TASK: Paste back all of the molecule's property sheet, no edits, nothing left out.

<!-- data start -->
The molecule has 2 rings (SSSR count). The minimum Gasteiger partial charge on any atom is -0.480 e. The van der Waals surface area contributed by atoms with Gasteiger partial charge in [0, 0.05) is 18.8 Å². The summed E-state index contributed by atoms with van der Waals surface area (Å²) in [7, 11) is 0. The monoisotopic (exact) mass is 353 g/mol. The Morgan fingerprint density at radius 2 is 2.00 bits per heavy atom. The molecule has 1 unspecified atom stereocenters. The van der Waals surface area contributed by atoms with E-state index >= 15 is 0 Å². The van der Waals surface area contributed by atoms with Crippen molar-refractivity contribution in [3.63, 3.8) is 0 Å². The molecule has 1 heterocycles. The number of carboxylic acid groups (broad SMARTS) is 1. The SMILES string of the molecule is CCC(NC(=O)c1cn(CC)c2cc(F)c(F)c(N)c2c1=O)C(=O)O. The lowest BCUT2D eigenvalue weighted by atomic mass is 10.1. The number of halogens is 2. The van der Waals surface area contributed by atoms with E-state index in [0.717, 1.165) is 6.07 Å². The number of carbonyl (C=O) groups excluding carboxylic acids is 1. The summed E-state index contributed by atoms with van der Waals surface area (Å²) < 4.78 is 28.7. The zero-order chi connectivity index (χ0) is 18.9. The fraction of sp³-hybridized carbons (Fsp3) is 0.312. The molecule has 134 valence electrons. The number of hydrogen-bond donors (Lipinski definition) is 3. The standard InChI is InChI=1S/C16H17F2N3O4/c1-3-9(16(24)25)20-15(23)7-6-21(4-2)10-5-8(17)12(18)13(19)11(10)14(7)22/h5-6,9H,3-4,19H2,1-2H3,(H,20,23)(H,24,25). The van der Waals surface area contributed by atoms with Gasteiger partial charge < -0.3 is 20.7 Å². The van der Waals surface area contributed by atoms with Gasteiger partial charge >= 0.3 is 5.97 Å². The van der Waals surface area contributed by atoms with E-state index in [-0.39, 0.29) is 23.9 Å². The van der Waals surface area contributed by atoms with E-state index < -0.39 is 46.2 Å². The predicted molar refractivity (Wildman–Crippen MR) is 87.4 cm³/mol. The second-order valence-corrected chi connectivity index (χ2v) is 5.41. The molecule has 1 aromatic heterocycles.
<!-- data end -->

The molecule has 2 rings (SSSR count). The minimum Gasteiger partial charge on any atom is -0.480 e. The van der Waals surface area contributed by atoms with Gasteiger partial charge in [0, 0.05) is 18.8 Å². The summed E-state index contributed by atoms with van der Waals surface area (Å²) in [7, 11) is 0. The monoisotopic (exact) mass is 353 g/mol. The Morgan fingerprint density at radius 2 is 2.00 bits per heavy atom. The molecule has 1 unspecified atom stereocenters. The van der Waals surface area contributed by atoms with E-state index >= 15 is 0 Å². The van der Waals surface area contributed by atoms with Crippen molar-refractivity contribution in [3.63, 3.8) is 0 Å². The molecule has 1 heterocycles. The number of carboxylic acid groups (broad SMARTS) is 1. The SMILES string of the molecule is CCC(NC(=O)c1cn(CC)c2cc(F)c(F)c(N)c2c1=O)C(=O)O. The lowest BCUT2D eigenvalue weighted by atomic mass is 10.1. The number of halogens is 2. The van der Waals surface area contributed by atoms with E-state index in [0.717, 1.165) is 6.07 Å². The number of carbonyl (C=O) groups excluding carboxylic acids is 1. The summed E-state index contributed by atoms with van der Waals surface area (Å²) < 4.78 is 28.7. The zero-order chi connectivity index (χ0) is 18.9. The fraction of sp³-hybridized carbons (Fsp3) is 0.312. The molecule has 134 valence electrons. The number of hydrogen-bond donors (Lipinski definition) is 3. The standard InChI is InChI=1S/C16H17F2N3O4/c1-3-9(16(24)25)20-15(23)7-6-21(4-2)10-5-8(17)12(18)13(19)11(10)14(7)22/h5-6,9H,3-4,19H2,1-2H3,(H,20,23)(H,24,25). The van der Waals surface area contributed by atoms with Gasteiger partial charge < -0.3 is 20.7 Å². The van der Waals surface area contributed by atoms with Gasteiger partial charge >= 0.3 is 5.97 Å². The van der Waals surface area contributed by atoms with E-state index in [-0.39, 0.29) is 23.9 Å². The van der Waals surface area contributed by atoms with E-state index < -0.39 is 46.2 Å². The predicted molar refractivity (Wildman–Crippen MR) is 87.4 cm³/mol. The second-order valence-corrected chi connectivity index (χ2v) is 5.41. The molecule has 1 aromatic heterocycles.